Help! My 22 month old is out of control

(4 Posts)
Mummyof2u2 Thu 24-Sep-20 12:23:27

Hiya guys,

I never thought I would be writing anything like this so please be kind,

I’ve got a 22 month old and a 7 month old, my 22 month old is literately out of control, if I say no he just doesn’t listen he laughs or try’s to hit and bite me. He climbs on the table throws things and breaks everything!! If he see’s me tidy or fold something he will just mess it straight back up, I can’t even have a house phone because he will scream until he finds a way to reach it then it will end up with the battery’s out or lost so I’ve had to just ditch it all together, I’ve tried to teach him to be gentle with the cat but he will chase the poor thing and hold onto his tail or pull his legs, Yes I do shout but I think it’s because I just feel so stressed. (I have tried to be calm and praise good behaviour but it honestly seems to make him worse)

He has also never slept through the night since he was born he is so fussy and barley eats anything, he still breastfeeds as it’s the only way I can calm him down, he won’t sleep unless I breast feed him.

I was fostered so I don’t have any family to help and my partner is useless he doesn’t do anything he actually is just like a 3rd child. The only break I’ve had since my first child was born was giving birth to my second. I’m just so lost I don’t know what to do! Am I doing something wrong!? Please any advice would be welcomed with open arms

Thank you for reading xx

OP’s posts: |
corythatwas Thu 24-Sep-20 13:30:57

I am sorry but this sounds like a normal developmental stage rather than something that needs investigating. At 22 months he simply doesn't have the impulse control not to do something because you've told him not to. He also doesn't have the emotional awareness that would make him feel for you when you get frustrated: if he does something and you shout that sounds quite funny so he'll laugh. He is quite simply to young to understand that you are another "I" just like him.

For the time being, it is your job to keep both him and your property (and hopefully your sanity) safe.

The answer lies in planning.

Make sure furniture is topple-proof, bookcases and things nailed to the wall.

Put breakables away straightaway- don't leave cups sitting around.

When you're doing a job, like cooking or folding clothing, give him a little job to do too: maybe a plastic tub he can stir with a wooden spoon or an old T-shirt to fold. Keep him on the floor away from what you're doing. My grandmother used to have a cupboard full of non-breakables for us to play at cooking when she was busy in the kitchen.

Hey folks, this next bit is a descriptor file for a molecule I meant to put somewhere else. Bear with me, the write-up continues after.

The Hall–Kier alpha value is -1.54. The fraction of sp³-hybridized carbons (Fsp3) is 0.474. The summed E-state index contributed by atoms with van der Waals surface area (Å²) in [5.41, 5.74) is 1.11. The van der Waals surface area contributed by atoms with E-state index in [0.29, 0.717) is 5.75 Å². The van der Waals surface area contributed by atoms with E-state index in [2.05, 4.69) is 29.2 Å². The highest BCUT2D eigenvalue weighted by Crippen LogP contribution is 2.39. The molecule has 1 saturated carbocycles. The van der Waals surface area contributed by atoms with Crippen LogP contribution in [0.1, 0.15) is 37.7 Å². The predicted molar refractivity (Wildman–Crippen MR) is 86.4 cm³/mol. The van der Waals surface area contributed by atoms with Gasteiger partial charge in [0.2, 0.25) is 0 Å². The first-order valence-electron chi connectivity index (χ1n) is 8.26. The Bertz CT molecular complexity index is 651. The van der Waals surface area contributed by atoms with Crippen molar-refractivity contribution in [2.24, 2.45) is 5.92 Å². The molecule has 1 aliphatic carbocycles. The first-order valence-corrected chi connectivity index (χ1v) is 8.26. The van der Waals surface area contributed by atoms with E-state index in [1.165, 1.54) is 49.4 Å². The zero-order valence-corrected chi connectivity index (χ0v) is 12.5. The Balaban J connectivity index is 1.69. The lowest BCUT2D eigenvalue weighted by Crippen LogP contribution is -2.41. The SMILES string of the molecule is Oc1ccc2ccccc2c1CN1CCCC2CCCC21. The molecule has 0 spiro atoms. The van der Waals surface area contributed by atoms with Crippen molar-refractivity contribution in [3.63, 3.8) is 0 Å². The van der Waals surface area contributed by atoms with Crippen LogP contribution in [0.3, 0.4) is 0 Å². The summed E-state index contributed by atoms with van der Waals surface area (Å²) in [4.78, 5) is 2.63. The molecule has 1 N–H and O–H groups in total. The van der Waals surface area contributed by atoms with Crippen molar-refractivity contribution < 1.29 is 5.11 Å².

Remember that there is no way he can understand that what he is doing unfolding all your clothes is any less valuable than what you are doing folding them. To his mind, you are both playing a fun game and it is very confusing for him if you get cross. Try to anticipate and keep the no-no's to a small number of items/actions that he can (gradually) learn to remember.

Also ignoring him.

If he laughs when told off, don't rise to it: just calmly repeat what you were saying and stop him from doing whatever it was. Eventually he will learn that it isn't worth trying because mummy gets her way anyway.

If he screams for the phone, let him scream. It won't hurt him and you can always distract yourself by singing or something (I used to do this a lot). It is better for him to learn that he doesn't get things by screaming, that his screaming doesn't frighten you. This may take time to sink in but children get there eventually if you persevere.

It gets better. Work in progress.

The next stage is when they start saying things that would be horrendously hurtful if said by an adult (like, "when are you going to die mummy so I can go and live with Ben's mum?")- again, you have to remember that they just haven't got the emotional development to understand how this comes across.

Mummyof2u2 Thu 24-Sep-20 18:17:00

Thank you! It’s hard to remember sometimes that they are to little to understand, I know he doesn’t mean to upset me when he’s doing things like this and he is just exploring the big wide world, it’s just very frustrating 🙈

Thank you for you message I think I needed to hear and read all of that xx

OP’s posts: |
zaffa Thu 24-Sep-20 19:40:25

@corythatwas that was a wonderful message and in a year or so I'm going to come back and read that.
@Mummyof2u2 no advice but thanksthings sound hard and your DP sounds useless. If he's adding to your stresses do you really see a future with him?
Either way, you got this Mama - don't beat yourself up. (But keep looking after the cat, I spend my life deterring my nine month old from grabbing at the cat and she can only wriggle and roll so is easier to control but I know how hard it is!) x

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